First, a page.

Our Covid-19 day meets continue. We are organising meets so that we have a number of small parties on different hills or doing different things to comply with meet up rules. Also, because we are not car sharing, we try to avoid a large number of cars turning up at the same car park.  One group of three went to Glen Carron, another group of four tackled Ben Avon from the north and two others also cycled up Glen Avon.


Robin, Anne and Brian had a good day on Sgurr na Feartaig, albeit slightly longer than anticipated.  The views all round were fantastic, taking in Beinn Eighe, Liathach and numerous other mountains, with the Cuillin ridge – pictured above – and the Sgurr of Eigg both visible from the top.  There was a good breeze on the ascent and along the top which kept them cool, but on reaching Coire Leiridh they lost the breeze and the temperature quickly climbed as they descended.  To keep spirits and energy levels up on what turned out to be a very hot and sweaty trek back out to Craig, Robin produced a packet of Jelly Babies from his rucksack which were thoroughly enjoyed by all.

Beinn a Bhuird from the summit tors of Ben Avon


The bike and hike crowd – Carol, Michael, Jim and Arthur – biked in along the good estate road from Tomintoul to just past Inchrory.  They took the stalkers path past Carn Fiaclach to East and West Meur Gorm Craigs and on to the summit (Leabaidh an Daimh Bhuidhe) in fine weather with superb views. Jim wanted to visit all the original Munro tops and so took off on that mission, while Michael, Carol and Arthur retraced their steps back down the stalkers path.

 
Ewen and Catherine also biked in, with Ewen going further up Glen Avon on a reasonable track as far as Faindouran Lodge. Catherine indulged in a bit of wild swimming in the cooling waters of the Linn of Avon, and both met up later for a sociable cycle run back and a coffee in Tomintoul.

Tors near Clach Bhan, Ben Avon


Participants: Robin, Brian, Ewen, Catherine, Michael, Jim, Arthur with prospective members Anne and Carol.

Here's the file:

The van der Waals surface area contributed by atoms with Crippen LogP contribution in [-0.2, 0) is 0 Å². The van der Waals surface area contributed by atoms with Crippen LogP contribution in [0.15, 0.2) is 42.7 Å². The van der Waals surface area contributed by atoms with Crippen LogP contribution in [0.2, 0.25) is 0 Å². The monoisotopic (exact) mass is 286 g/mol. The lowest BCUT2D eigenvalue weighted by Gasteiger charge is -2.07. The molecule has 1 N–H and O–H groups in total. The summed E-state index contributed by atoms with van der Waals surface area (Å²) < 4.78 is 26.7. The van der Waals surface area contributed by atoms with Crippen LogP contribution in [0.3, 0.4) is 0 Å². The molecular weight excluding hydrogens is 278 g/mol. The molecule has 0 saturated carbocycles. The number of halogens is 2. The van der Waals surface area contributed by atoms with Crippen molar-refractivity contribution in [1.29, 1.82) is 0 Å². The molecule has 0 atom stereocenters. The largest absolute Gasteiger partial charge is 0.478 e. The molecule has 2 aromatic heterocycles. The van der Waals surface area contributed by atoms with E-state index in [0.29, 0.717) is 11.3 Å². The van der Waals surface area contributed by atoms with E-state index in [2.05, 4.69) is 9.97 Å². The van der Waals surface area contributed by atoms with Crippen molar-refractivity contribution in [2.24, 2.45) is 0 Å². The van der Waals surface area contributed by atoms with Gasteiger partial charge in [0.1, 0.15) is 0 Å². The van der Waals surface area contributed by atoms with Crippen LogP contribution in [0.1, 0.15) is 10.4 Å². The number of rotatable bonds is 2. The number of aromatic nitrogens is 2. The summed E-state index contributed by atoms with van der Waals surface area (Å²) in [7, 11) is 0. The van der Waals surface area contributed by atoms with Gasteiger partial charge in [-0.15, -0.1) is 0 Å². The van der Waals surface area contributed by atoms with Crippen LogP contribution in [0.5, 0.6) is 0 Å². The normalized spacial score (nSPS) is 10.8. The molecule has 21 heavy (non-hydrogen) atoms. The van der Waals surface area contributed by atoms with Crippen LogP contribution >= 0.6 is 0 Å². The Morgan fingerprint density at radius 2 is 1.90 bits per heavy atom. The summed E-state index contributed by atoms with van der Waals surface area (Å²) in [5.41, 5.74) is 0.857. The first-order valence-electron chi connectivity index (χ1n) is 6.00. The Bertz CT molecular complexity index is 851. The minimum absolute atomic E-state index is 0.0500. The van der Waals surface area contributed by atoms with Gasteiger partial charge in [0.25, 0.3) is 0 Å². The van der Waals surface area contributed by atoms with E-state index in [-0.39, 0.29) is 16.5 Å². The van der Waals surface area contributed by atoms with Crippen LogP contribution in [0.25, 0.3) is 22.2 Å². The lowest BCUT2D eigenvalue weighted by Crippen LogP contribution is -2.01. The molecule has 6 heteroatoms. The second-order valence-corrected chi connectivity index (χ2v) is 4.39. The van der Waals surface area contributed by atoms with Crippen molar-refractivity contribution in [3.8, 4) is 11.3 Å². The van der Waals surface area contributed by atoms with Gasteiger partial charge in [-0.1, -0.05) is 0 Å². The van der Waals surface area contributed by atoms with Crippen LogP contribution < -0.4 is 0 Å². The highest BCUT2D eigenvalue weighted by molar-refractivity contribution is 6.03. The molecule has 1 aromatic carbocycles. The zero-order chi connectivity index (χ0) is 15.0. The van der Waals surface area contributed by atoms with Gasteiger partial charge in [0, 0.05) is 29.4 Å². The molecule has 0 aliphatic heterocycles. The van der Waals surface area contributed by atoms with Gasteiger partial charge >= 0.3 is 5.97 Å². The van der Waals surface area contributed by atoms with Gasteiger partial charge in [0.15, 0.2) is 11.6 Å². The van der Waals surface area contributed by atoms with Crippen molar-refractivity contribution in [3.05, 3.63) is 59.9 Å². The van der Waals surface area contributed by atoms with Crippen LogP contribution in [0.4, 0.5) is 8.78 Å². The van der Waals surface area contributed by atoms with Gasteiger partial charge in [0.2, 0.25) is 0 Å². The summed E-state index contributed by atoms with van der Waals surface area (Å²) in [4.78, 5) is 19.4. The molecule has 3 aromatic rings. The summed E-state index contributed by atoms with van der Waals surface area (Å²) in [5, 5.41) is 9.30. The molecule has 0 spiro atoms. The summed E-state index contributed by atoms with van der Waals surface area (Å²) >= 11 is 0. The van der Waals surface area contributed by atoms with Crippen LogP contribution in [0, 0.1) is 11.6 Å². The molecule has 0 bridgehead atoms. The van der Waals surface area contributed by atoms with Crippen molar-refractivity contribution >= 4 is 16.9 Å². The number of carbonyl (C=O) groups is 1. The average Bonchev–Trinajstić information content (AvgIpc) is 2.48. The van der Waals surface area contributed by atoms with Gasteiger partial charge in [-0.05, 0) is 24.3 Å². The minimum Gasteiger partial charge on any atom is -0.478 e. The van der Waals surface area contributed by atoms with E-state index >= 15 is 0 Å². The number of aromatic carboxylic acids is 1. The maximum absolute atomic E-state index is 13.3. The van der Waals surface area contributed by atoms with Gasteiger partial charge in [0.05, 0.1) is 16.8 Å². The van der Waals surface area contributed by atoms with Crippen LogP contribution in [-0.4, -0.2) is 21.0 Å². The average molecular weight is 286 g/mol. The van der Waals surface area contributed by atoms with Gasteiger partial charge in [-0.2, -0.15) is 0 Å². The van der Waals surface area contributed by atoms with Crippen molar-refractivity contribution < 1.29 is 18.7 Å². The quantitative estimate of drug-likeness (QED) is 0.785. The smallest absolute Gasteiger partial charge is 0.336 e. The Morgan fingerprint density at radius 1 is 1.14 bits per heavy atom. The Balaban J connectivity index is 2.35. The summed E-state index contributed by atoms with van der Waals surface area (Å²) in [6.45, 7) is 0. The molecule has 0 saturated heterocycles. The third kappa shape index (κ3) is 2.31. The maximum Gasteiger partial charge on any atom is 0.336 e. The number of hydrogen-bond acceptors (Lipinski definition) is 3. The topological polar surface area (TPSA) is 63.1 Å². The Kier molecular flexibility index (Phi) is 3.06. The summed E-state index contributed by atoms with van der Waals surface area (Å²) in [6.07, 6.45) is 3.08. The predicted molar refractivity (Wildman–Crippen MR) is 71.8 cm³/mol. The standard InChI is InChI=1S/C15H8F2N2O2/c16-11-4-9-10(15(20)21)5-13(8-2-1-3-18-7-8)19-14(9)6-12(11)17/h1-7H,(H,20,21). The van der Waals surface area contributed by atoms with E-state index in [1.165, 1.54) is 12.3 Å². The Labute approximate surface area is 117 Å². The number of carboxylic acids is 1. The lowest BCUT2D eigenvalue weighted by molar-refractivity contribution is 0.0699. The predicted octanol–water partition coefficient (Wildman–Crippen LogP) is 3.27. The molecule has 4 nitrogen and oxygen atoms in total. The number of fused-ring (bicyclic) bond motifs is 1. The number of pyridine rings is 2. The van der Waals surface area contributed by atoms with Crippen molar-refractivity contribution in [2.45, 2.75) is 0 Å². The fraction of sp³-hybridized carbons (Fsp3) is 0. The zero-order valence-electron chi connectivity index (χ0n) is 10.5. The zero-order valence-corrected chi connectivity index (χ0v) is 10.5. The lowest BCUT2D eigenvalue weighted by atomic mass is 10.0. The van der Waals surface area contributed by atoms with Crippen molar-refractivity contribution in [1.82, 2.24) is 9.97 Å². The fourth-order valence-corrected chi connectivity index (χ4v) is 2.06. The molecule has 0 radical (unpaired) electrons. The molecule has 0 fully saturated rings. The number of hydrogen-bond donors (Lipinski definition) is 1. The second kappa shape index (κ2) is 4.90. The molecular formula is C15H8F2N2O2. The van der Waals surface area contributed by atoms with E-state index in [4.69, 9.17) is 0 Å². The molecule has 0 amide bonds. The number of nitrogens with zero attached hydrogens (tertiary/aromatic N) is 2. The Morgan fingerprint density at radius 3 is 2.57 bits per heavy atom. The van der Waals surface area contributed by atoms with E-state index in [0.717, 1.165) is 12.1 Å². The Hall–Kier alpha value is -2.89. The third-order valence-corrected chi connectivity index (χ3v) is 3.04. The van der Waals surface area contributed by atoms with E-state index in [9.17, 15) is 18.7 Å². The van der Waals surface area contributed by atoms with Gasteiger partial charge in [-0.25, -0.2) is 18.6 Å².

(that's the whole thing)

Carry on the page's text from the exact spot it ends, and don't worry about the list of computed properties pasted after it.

Day meet, 26 July 2020

Like the last day meet – and possibly a good few in future – this meet was in fact a series of mini-meets to allow for the prescribed maximum group size and maximum number of households. Thanks to Dan, John and Catherine for setting it all up.

Wendell, Irene and Dan met at the car park West of Loch Laggan. Sceptical opinions were voiced about the day’s initial plan for a round of three Munros which were formed on the windy drive along the loch, and so a decision was made to aim for one or two. Irene and Dan had already experienced high wind and no views on Craig Pitridh with the club in February, and so it was left out. Bikes were taken to just beyond Lochan na h-Earba, then walking on an excellent path to the bealach between Geal Charn and Beinn a’Chlachair. From there it was decided to go for the closer Geal Charn. At this point visibility was still poor with heavy rain, and so there was an opportunity for navigation practice on the hill’s featureless North western side. The hope of views seemed lost, but then a miraculous clearance of clouds on arrival at the top gave fine views. Further squalls were visible to the West and so the group decided to cash in their chips and head home. The use of mountain bikes to lessen the plod in and out was a welcome addition, with the consensus being to use this method wherever possible in future.

Geal Charn, with Irene and a piratical Wendell

The second group comprising John, Robin and Brian, ably assisted by Monty the dog, had a change of mind. Plan A was the Beinn Dearg hills, but the weather looked as though it might be better further south and all had done all of the hills at least once, so John was decisive and suggested Carn a’Chuilinn. It turned out that this was a hill none had done, so was a better choice. The area has changed (a bit) since the Corbett guide was written, as a result of dam construction, so look at a modern map which has it as it now is! The forecast still had rain at 10 am, which duly arrived and they bravely set off in steady rain. The rain did stop, and some serious showers mainly missed the group. There’s now a cyclable track for a long way, before you turn onto the original stalkers track which gradually fades away in wet and rough ground. The obvious cairn that you can see from afar is nowhere near the summit, which does, however, have a very professionally built cairn too. From there you can admire the wind farms 😉. They dropped off the summit in a different direction, still on wet and rough ground, onto a new road and thence back to the start. A stalker’s track provided a possible slight short-cut, but the light glinting off the linear puddle persuaded them to stay on the nice dry road. If you are so minded, it is possible to cycle to 1.2 km from the summit.